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Morrison repackages on a wing and a prayer

Prime Minister Scott Morrison
Scott Morrison's term as prime minister has been marred by scandals. Photo: Getty
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Repackaging political problems without actually solving them is emerging as a hallmark of Scott Morrison’s brief prime ministership.

Last week it was a “Climate Solutions Fund” to badge a policy that in fact was not coming up with any new – let alone meaningful – solutions to our rising greenhouse gas emissions.

This week it is a record number of seven women in his cabinet, topping Malcolm Turnbull and Kevin Rudd’s achievement of six female senior ministers.

On his way to announcing Western Sydney Airport would be named after a woman aviator – the illustrious Nancy-Bird Walton – the prime minister boasted to the media that his weekend appointment of Linda Reynolds to his cabinet gives the “highest number of women ever in a federal cabinet in Australia”.

“That is something a Liberal/National government has delivered and it is something I would certainly continue should we be successful on the other side of the election,” Mr Morrison said.

The proud boast left one of his long-serving backbenchers unimpressed.

“Wow,” he said.

“Twenty per cent of our parliamentarians are women and we think we can cover it by having 33 per cent of cabinet female.”

By contrast, 46 per cent of Labor’s federal politicians are women and it is set to reach 50 per cent at the election. Its quota system ensures women are preselected not only in marginal but also safer seats.

One of the PM’s closest allies, Special Minister of State Alex Hawke, says this dearth of female representation is a “huge problem” for the party.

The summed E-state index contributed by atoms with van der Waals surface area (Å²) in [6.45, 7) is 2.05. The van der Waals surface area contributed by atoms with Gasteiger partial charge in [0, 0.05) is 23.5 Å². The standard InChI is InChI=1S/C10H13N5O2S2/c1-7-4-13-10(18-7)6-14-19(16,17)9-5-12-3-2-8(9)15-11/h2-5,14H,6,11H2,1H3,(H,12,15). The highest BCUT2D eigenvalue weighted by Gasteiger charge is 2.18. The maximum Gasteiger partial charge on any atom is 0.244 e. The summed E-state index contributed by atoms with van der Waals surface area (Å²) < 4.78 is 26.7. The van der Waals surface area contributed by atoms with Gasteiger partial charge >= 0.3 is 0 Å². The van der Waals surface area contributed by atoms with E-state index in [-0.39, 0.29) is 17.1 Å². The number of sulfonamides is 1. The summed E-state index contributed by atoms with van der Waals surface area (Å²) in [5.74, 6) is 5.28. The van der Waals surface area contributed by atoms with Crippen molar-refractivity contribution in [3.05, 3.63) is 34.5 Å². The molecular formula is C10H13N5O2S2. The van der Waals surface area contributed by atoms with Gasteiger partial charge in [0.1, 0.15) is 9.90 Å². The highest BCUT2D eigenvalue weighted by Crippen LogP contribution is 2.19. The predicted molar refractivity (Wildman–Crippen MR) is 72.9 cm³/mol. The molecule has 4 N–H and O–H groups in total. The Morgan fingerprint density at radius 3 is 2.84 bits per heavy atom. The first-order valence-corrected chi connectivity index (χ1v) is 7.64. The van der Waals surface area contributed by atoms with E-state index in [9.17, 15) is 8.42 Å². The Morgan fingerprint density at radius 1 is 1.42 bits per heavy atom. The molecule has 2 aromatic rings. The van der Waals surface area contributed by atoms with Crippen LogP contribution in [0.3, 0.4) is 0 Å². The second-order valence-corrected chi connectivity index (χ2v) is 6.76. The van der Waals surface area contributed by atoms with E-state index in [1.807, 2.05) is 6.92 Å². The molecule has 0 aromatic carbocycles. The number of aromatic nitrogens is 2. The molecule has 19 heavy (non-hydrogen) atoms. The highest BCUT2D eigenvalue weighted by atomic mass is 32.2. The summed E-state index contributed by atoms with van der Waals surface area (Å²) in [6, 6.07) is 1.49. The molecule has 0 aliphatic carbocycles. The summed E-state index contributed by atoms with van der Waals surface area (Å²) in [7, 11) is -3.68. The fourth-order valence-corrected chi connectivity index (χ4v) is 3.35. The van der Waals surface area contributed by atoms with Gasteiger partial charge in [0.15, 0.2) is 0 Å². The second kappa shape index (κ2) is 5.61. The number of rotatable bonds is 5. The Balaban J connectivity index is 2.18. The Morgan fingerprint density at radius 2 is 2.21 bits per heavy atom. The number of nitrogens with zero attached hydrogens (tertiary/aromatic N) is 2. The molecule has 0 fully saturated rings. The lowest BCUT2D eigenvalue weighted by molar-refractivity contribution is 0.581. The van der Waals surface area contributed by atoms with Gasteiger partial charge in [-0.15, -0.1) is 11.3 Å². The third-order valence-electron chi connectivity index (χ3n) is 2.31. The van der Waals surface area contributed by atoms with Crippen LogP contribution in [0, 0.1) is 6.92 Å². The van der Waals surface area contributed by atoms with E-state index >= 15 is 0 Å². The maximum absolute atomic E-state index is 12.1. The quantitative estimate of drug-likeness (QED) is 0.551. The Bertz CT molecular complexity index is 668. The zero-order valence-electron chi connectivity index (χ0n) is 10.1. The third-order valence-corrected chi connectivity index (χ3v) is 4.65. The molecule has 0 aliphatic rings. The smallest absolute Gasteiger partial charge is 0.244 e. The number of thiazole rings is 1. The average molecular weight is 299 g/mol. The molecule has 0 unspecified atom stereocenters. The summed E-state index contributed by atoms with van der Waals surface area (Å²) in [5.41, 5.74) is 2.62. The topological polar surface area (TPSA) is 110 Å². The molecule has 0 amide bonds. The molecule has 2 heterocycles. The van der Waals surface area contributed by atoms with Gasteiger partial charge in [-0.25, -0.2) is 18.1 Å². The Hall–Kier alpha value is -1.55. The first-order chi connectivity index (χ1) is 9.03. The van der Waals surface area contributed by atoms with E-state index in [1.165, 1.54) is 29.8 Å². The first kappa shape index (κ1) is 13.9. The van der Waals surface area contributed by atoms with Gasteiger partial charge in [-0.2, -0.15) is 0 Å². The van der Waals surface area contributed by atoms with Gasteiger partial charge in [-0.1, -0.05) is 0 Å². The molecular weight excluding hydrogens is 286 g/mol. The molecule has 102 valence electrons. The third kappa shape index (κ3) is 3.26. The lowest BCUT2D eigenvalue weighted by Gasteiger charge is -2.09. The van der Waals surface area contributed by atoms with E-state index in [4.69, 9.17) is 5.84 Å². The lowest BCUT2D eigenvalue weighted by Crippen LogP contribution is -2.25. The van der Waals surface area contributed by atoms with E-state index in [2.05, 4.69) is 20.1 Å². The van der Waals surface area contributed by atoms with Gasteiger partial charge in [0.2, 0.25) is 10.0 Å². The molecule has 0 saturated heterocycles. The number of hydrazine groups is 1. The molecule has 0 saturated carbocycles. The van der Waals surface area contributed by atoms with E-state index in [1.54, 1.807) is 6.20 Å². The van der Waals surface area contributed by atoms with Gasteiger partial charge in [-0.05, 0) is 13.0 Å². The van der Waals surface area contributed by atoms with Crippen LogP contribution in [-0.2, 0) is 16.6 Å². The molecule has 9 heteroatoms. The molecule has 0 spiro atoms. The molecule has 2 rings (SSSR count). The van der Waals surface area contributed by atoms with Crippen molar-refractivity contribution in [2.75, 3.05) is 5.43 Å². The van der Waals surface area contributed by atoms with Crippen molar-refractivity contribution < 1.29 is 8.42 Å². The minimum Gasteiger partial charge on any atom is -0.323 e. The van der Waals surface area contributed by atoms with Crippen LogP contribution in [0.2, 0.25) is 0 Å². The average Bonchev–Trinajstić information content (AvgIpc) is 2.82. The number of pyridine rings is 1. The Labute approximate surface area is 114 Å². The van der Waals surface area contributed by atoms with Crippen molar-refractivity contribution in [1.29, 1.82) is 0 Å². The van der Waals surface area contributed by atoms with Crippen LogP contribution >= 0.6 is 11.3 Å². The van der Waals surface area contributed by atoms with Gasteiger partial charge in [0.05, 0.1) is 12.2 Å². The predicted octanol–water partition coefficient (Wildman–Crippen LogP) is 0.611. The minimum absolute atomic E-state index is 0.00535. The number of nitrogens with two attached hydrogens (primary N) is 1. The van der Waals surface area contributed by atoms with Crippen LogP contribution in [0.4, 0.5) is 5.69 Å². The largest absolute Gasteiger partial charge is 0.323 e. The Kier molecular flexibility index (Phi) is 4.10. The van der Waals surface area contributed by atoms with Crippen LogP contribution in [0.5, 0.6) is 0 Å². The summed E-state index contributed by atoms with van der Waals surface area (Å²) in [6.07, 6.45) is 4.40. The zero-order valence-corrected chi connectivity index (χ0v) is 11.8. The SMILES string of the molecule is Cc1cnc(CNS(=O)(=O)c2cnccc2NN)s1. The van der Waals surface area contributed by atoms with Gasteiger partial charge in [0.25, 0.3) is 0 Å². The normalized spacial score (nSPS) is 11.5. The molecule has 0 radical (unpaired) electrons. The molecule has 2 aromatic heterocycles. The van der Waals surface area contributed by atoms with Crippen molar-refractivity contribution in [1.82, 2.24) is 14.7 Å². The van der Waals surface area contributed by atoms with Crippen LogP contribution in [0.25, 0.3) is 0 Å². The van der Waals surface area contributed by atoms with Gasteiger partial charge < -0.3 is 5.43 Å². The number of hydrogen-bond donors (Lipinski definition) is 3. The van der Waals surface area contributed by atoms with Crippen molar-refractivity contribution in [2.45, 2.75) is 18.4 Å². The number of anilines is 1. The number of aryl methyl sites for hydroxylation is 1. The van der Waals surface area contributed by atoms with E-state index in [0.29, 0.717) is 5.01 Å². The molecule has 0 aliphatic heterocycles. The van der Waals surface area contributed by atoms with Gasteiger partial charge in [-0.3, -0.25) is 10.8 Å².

Mr Hawke told the Nine papers: “We will suffer as a political movement if we don’t get serious about electing women.”

Mr Hawke’s timing coincided with the Liberals’ highest-profile woman, Julie Bishop hitting out at the men in the party who blocked her run for the leadership even though she was in the best position “to beat Bill Shorten”.

This was a point Labor’s deputy leader Tanya Plibersek pounced on.

“Julie Bishop consistently rated above the blokes, but the blokes couldn’t bring themselves to vote for Julie Bishop,” Ms Plibersek said.

Repackaging is a time-honoured technique for advertising agencies when their clients are looking for new ways to sell their old product.

By marketing himself as a record-breaking nominator of women to his inner circle, Mr Morrison is aiming to at least neutralise Labor’s hard-won quota-driven advantage.

For that to work he will be hoping no one will notice that even at 33 per cent in cabinet, he still hasn’t achieved 50 per cent.

It’s a bit like trying to sell “clean coal,” that was suggested by a lobbyist to his coal conglomerate client a decade ago. An oxymoron that has obviously failed to fly.

One fundamental issue Mr Morrison is struggling to deal with is the turmoil the Liberals have delivered in their six years of government.

Ms Bishop is even more unforgiving, blaming senior ministers Peter Dutton and Mathias Cormann for an unexplained assault on Mr Turnbull “causing enormous instability within the Liberal Party”.

Mr Morrison at the weekend tried to ignore that by attacking Mr Shorten for not naming who his home affairs minister would be.

Mr Shorten’s comeback was devastating: “This current prime minister can’t guarantee from one week to the next who will be in cabinet.”

He said they have had 22 reshuffles since they were elected.

Putting lipstick on this pig is a very hard ask. In five years the government has had three prime ministers, three deputy prime ministers, four treasurers and four defence ministers.

It is hard to disagree with Mr Shorten that this is a revolving door government.

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